In the case of Mantu Das v. Union of India, A petition was submitted stressing the situation of very young children who are suffering from chronic malnutrition, living in semistarvation and protracted hunger in the Danagadi Block and largely from villages in the Jajpur District, many of whom are scheduled tribal members. Because of their vulnerability to diseases, many people have died. Additionally, it was brought up in court that these kids were cut off from the public assistance programme and other welfare programmes because they lacked Aadhar cards. It was brought out that just 160 out of the 309 residents of Ghatisahi hamlet have Aadhar cards, preventing them from receiving their monthly quotas from the public distribution system.
In a prior Order, the Court had stated that it was clear that both the State Government and the Union of India needed to take urgent action in such a circumstance. The Court had also instructed the Collector and Chief District Medical Officer collectively referred to as “CDMO” in Jajpur to visit the Danagadi Block, paying particular attention to the affected villages, including village Ghatisahi, and to report back to the Court on the corrective, ameliorative measures that had been taken.
Analysis of Court Decision
The government of Odisha has been ordered to create an action plan to meet the goal of eliminating severely and acutely malnourished children in the State of Odisha by the end of 2023, as well as reducing the number of moderately acutely malnourished children by more than half.
The court took notice of a breakdown indicating that 4 of the 11 children were severely and acutely malnourished, and 3 of the children were moderately acutely malnourished, in the affidavit submitted by the Collector, Jajpur. A female youngster with cerebral palsy and subsequent malnutrition had passed away. The remaining kids were described as “normal” kids, not belonging to the SAM or MAM groups. The Court further noted that on April 20, 2023, a female kid who had been abandoned by her family was discovered dead. She reportedly received visits from the Rashtriya Bal Swasthya Karyakrama (RBSK) team as well. As a result of her cerebral palsy, the court found that she was unable to move or alert her neighbours to her situation, which indicated that there may be children in need of care who are unable to receive it despite the existence of numerous programmes at both the state and federal levels of government. In addition, the Court stated that there may still be families and children who are not protected by the Schemes, even though they are all under the age of six, belong to a tribal community, and are from the poorest socioeconomic groups.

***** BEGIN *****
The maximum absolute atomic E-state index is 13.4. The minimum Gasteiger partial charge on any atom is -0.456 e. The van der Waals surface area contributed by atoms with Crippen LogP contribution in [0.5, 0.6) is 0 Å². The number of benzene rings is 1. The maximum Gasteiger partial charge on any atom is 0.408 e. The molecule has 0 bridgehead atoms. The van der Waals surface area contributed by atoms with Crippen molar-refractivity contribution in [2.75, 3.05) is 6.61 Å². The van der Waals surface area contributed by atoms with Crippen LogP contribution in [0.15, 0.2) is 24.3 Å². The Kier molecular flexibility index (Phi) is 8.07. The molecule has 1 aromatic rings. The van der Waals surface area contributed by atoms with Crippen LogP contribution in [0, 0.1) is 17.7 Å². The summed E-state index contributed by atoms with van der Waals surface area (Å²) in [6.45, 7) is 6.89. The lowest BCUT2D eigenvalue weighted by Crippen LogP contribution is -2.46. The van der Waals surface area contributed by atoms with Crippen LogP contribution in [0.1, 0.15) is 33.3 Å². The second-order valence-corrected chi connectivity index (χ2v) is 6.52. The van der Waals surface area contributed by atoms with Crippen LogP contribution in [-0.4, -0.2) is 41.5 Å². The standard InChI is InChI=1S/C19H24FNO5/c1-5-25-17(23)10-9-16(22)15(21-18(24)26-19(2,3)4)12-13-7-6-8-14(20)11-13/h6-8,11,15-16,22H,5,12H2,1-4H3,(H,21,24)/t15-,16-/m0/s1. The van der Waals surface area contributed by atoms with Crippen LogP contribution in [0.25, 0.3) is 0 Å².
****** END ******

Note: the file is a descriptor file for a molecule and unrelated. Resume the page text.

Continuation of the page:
A review meeting must be held by the Secretaries of the Departments of SME, WCD, Health and Family Welfare, Tribal Welfare, and Food and Civil Supplies within one month of the date of the order, according to instruction from the court. The Chief Secretary of the Government of Odisha was instructed to call the aforementioned meeting within the next month to develop an action plan to help the state realise its goals of eliminating SAM children by the end of 2023 and reducing MAM children by more than half. The Court further emphasised that PILs like the current one should not be seen as adversarial but rather as a chance for everyone to come together and work towards a practical solution to a recognised problem.